This was a spectacular wine with which to end a grand evening – a worthy climax. We drank it with cheese after having magnums of 1988 Bandol “Miguoa” and 1988 Bandol “La Louffe” with the boar. Rustic elegance is the best way to sum up how the ’80 Vieux Télégraphe tasted. The terroir of the “La Crau” vineyard, the talent of the Brunier family at Vieux Télégraphe, and 30 years of graceful aging in Kermit’s cellar lend an elegance similar to that of older Burgundy, while retaining the wild, rustic, brooding side of Châteauneuf. I would have never imagined that ending a meal with a Châteauneuf could be thirst quenching and refreshing. This bottle hit the spot.

Cellar Tasting 2/9/10 (in the order tasted)
2001 Chablis “Butteaux” 1er Cru • François Raveneau
2001 Meursault “Luchets” • Domaine Roulot
2001 Meursault–Blagny “Genelotte” 1er Cru • Domaine de Cherisey
2001 Meursault “Genevrières” 1er Cru • François Jobard
2001 Chassagne-Montrachet “Les Vergers” 1er Cru • Domaine Amiot
2001 Puligny-Montrachet “Les Truffières” 1er Cru • Colin-Déléger
2001 Corton-Charlemagne Grand Cru • Coche-Dury
2003 Savennières Sec • Château d’Epiré
2002 Savennières Sec • Château d’Epiré
1997 Savennières Sec “Cuvée Spéciale” • Château d’Epiré
1986 Vouvray Moelleux “Clos du Petit Mont” • Allias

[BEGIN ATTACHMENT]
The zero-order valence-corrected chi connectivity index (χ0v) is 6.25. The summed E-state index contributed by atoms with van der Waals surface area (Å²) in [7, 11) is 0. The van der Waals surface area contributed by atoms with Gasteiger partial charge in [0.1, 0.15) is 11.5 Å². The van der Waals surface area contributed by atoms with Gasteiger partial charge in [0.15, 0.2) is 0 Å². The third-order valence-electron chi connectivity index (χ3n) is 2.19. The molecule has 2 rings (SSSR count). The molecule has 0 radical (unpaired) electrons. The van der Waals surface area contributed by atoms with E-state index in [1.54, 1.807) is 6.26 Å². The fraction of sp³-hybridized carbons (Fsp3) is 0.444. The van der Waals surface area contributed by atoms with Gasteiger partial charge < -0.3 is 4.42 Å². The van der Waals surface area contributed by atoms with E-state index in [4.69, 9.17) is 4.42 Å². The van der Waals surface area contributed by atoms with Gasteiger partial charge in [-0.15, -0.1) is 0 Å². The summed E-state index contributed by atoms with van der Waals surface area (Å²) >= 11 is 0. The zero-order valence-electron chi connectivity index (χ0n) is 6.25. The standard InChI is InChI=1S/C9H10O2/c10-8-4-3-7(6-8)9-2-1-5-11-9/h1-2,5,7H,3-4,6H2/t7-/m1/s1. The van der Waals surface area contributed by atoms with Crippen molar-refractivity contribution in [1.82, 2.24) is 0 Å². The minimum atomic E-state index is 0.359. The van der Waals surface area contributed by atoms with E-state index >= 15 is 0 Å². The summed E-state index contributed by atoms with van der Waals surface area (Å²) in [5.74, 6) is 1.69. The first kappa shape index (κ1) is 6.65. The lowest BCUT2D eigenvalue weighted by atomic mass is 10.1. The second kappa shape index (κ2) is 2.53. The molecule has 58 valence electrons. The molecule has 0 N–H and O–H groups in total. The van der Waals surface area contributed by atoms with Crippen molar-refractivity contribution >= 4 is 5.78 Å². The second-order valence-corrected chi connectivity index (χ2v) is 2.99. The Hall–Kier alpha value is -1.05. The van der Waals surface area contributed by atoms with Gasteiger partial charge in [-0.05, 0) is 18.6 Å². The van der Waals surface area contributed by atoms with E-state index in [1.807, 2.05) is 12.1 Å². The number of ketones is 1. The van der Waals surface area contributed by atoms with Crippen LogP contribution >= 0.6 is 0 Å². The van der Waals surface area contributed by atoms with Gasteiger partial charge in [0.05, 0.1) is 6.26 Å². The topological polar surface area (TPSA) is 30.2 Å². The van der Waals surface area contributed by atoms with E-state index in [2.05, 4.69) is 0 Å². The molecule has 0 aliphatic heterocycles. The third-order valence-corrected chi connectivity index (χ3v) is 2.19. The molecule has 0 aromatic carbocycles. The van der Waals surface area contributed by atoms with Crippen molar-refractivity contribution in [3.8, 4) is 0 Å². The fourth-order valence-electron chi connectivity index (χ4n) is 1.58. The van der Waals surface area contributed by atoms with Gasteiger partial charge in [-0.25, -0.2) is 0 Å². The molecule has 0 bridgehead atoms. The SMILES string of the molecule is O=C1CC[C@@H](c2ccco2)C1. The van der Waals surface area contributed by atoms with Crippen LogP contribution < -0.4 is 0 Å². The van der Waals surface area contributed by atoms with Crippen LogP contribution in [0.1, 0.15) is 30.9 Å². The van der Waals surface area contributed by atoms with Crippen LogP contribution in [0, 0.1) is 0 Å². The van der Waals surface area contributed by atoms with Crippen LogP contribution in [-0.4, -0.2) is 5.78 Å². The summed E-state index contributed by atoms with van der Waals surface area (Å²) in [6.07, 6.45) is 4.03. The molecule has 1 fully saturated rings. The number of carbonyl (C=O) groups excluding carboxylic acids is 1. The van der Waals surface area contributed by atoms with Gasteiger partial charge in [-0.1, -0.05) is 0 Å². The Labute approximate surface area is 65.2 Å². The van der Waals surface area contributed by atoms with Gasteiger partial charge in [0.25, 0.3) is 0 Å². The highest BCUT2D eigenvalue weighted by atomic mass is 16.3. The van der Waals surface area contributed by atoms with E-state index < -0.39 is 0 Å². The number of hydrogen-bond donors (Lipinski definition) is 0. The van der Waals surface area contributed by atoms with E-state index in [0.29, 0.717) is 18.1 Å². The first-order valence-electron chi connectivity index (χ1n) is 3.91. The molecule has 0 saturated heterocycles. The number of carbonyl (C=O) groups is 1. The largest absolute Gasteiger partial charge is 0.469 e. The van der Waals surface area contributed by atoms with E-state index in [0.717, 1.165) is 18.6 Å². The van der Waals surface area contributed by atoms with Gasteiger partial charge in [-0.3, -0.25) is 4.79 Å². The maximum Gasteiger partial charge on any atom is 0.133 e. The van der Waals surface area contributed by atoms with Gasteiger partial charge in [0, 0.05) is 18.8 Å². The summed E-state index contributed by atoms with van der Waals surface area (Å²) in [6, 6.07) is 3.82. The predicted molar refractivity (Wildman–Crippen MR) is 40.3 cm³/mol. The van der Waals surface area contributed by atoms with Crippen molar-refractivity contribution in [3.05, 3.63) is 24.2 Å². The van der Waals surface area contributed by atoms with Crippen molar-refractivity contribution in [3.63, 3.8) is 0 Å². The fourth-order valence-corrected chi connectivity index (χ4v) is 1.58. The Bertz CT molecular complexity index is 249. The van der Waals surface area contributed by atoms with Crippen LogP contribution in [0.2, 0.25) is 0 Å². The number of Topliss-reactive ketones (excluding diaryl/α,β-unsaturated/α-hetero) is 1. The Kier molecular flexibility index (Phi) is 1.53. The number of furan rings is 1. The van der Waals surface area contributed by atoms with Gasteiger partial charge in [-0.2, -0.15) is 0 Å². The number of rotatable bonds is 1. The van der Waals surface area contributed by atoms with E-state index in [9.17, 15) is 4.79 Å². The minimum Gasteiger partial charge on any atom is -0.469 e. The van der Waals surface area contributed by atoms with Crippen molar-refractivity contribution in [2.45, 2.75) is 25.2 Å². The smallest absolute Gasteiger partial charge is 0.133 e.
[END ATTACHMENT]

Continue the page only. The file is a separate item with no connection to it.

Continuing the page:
1990 Vouvray Moelleux “Cuvée Chatherine” • Didier et Catherine Champalou
1971 Vouvray Moelleux • Loyau
2005 St. Joseph VV • Domaine Faury
2004 St. Joseph VV • Domaine Faury
1995 Côte Rôtie • Robert Jasmin
1992 Cornas • Auguste Clape
1991 Côte Rôtie • Gentaz
1990 Cornas • Auguste Clape
1988 St. Joseph • Raymond Trollat
1988 Hermitage • JL Chave
1988 Cornas • Noel Verset
1988 Bandol “Miguoa” Magnum • Domaine Tempier
1988 Bandol “La Louffe” Magnum • Domaine Tempier
1980 Châteauneuf du Pâpe “La Crau” Magnum • Vieux Télégraphe

5 Comments

  1. Rick Dalia says:

    Wow, how do I get on staff there!
    Just curious, any oxidation with the white burgs?

  2. Karen Goetz says:

    …Curious about the evolution since release of Epire Savennieres cuvees that you tasted. Any comments on them? My ’97’s (Speciale) have been balky and unyielding until Dec 2009 when a bottle was lovely; more fruit and licorice notes than minerality.

  3. Andy Pasternak says:

    How do you keep your head from exploding after tasting some many great wines. Twenty five wines in one night??? When I die, I hope I’m reincarnated as a Kermit Lynch employee.

  4. Clark Z. Terry says:

    Nope, no pre-mature ox. They were all showing really well.

  5. Clark Z. Terry says:

    Karen,

    The 02 and 97 d’epire were quite lovely. The 03 was a little oxidized and advanced. This didn’t totally surprise me because it was such a ripe vintage. The 97s are probably great for drinking now and I might consider holding 02s longer. It should be said that a year and a half ago we had a 61 d’epire that was stunning and pure. Savennieres produces amazing wines. See you soon.

    Clark